Within the Casto case, the Florida Supreme Court was confronted with an agreement entered into before the initiation of litigation and the entry of the final judgment. In Casto, the Court’s opinion notes that Husband did not advise the Wife of the value of his assets and issued her an ultimatum that if she did not sign the agreement she would lose her house and furniture and the Wife was deeply depressed the week before signing the agreement. Casto v. Casto, 508 So.2d 330, at 332 (Fla. 1987). The Court set aside the agreement upon a finding that the Wife was coerced into the agreement, that it was made without adequate knowledge of his assets, and without the assistance of competent counsel, and that it was unfair and inequitable to the Wife. Id. In setting aside the agreement, the Court in Casto held that that (1) a spouse may set aside or modify an agreement by establishing that it was reached under fraud, duress, deceit, coercion, misrepresentations, or overreaching; (2) that a challenging spouse may set aside or vacate an agreement if the agreement makes an unfair or unreasonable provision for that spouse, given the circumstances. If the Court deems that the agreement is unreasonable, a rebuttable presumption arises that there was either concealment by the defending spouse or a presumed lack of knowledge by the challenging spouse as to the defending spouse’s finances at the time the agreement was reached. 
Conversely, within the Macar case, the Florida Supreme Court was confronted with an agreement entered into after the initiation of litigation and after the entry of the final judgment. In Macar, the Florida Supreme Court distinguished the facts in its case from that of Casto as the parties in Macar did not reach an agreement until after the parties had commenced litigation and had engaged in extensive discovery before reaching their agreement. In supporting its opinion, the Florida Supreme Court in Macar cites to Petracca v. Petracca, 706 So.2d 904 (Fla. 4th DCA 1998)  wherein it states that Casto really turns on the adequacy of the knowledge of the challenging spouse as a predicate for an unreasonableness challenge. The Court went on to state that Casto is not applicable in cases where the agreement is reached after the initiation of litigation and the completion of discovery. The Macar Court held that Rule 1.540 and not Casto provides the framework for challenging settlement agreements entered into after the commencement of litigation and utilization of discovery procedures.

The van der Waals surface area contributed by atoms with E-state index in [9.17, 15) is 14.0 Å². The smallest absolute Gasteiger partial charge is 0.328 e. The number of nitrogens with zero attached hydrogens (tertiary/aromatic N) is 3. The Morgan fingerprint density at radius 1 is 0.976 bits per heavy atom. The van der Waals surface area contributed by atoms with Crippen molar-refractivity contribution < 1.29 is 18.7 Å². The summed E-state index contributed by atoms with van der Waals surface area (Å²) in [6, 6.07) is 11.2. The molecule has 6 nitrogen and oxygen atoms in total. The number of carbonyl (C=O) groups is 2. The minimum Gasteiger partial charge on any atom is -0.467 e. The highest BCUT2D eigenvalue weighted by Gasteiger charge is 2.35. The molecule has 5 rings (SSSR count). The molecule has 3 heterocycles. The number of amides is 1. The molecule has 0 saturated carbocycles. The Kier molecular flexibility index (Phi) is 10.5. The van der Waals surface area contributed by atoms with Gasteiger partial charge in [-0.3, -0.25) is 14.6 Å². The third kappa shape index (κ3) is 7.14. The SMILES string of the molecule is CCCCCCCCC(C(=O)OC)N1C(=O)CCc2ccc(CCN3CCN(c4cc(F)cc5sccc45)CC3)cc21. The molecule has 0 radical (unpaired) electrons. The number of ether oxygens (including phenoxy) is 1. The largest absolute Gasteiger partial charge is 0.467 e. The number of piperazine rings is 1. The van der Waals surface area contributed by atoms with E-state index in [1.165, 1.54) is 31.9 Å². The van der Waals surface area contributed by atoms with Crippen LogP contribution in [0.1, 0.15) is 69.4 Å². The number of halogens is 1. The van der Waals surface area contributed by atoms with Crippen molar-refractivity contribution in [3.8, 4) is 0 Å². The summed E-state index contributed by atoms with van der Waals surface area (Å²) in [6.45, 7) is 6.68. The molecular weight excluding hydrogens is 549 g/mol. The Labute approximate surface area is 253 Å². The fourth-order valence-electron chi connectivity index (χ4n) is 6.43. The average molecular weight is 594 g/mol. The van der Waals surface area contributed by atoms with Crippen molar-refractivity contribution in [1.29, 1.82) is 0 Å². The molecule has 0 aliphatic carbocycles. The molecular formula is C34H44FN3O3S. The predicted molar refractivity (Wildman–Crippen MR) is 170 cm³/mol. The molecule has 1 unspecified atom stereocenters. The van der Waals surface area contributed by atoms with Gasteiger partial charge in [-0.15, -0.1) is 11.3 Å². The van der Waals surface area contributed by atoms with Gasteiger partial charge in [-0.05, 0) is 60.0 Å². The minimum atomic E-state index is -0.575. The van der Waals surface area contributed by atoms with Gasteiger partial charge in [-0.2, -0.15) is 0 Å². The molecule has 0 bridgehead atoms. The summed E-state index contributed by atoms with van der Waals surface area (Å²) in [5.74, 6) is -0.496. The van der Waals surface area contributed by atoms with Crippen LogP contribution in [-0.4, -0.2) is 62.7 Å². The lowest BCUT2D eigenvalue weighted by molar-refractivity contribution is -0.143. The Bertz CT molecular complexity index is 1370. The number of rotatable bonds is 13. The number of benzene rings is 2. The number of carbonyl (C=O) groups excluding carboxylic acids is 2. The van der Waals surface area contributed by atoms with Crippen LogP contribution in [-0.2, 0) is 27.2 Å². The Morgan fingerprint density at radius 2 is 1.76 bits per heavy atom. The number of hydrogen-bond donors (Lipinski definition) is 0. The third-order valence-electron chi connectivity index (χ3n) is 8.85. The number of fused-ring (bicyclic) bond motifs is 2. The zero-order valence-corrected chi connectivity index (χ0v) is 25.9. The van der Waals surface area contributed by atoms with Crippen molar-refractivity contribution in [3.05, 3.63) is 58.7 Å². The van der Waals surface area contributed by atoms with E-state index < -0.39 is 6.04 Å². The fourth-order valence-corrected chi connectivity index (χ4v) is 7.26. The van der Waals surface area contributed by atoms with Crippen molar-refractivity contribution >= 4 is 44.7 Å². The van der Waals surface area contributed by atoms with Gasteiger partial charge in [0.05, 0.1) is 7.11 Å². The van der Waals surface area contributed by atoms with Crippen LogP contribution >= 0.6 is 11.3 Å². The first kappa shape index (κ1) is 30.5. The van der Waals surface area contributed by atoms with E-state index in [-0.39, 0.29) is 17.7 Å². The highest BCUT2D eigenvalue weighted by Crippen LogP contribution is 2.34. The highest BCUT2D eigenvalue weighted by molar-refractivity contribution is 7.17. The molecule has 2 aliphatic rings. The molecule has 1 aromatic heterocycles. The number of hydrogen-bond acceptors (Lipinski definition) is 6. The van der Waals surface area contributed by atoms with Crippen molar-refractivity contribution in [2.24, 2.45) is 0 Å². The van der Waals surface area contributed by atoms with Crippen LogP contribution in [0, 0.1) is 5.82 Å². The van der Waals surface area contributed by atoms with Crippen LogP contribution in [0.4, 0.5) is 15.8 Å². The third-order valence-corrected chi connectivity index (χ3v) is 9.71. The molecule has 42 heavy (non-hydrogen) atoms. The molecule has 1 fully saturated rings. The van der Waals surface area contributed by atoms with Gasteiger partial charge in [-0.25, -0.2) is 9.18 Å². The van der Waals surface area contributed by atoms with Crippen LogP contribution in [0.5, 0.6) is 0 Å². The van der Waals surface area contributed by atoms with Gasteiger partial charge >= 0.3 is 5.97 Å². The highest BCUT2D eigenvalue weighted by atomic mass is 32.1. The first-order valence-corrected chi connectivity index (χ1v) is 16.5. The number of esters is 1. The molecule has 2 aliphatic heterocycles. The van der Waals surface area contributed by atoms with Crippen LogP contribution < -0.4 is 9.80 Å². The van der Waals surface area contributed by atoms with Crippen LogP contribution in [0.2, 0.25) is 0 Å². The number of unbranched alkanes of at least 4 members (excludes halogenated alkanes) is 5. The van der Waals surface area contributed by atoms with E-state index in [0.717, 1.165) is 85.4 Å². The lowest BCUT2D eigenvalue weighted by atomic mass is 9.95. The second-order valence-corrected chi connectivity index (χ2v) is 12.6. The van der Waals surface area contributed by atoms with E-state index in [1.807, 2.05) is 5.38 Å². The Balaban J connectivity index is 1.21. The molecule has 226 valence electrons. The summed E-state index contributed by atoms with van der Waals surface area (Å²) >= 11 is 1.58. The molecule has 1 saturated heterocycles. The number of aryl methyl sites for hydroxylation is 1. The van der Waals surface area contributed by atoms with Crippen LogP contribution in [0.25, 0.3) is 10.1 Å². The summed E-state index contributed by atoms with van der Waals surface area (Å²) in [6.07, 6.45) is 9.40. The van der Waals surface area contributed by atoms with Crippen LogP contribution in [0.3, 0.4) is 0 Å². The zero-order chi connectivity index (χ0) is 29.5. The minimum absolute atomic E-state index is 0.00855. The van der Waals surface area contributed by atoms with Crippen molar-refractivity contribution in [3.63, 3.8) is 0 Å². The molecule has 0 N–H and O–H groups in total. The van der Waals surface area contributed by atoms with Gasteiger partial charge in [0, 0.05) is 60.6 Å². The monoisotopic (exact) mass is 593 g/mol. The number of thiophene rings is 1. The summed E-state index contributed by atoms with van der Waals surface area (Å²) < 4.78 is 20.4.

Accordingly, depending upon the circumstances, even fully signed Marital Settlement Agreement may be invalidated and unenforceable if there is evidence to show that the agreement was reached under fraudulent, deceitful, and/or coercive circumstances without the benefit of a full disclosure of your spouse’s financial disclosure. However, this body of case law does not permit a spouse to set aside or invalidate what the courts consider to be a “bad bargain" or a poor economic decision simply for the sake of he or she got a better deal. These arguments are limited to circumstances where a spouse was mislead or pressured into reaching an agreement.
 To determine whether a valid contract has been formed, Florida employs the “mirror image rule." Under this rule, in order for a contract to be formed, an acceptance of an offer must be absolute, unconditional, and identical with the terms of the offer. Sullivan v. Econ. Research Properties, 455 So.2d 630 (Fla. 5th DCA 1984); see also, Holloway v. Gutman, 707 So.2d 356 (Fla. 5th DCA 1998)(holding that acceptance must be of the identical terms of the offer).
 Casto v. Casto, 508 So.2d 330 (Fla. 1987)(addressing marital agreements entered into prior to litigation and entry of the final judgment and seeking relief under Florida Rule of Civil Procedure 1.540)). Cf. Macar v. Macar, 803 So.2d 707 (Fla. 2001).
 In Petracca, the parties entered into a post-litigation agreement after the parties had engaged in extensive discovery and both parties were continuously represented by counsel.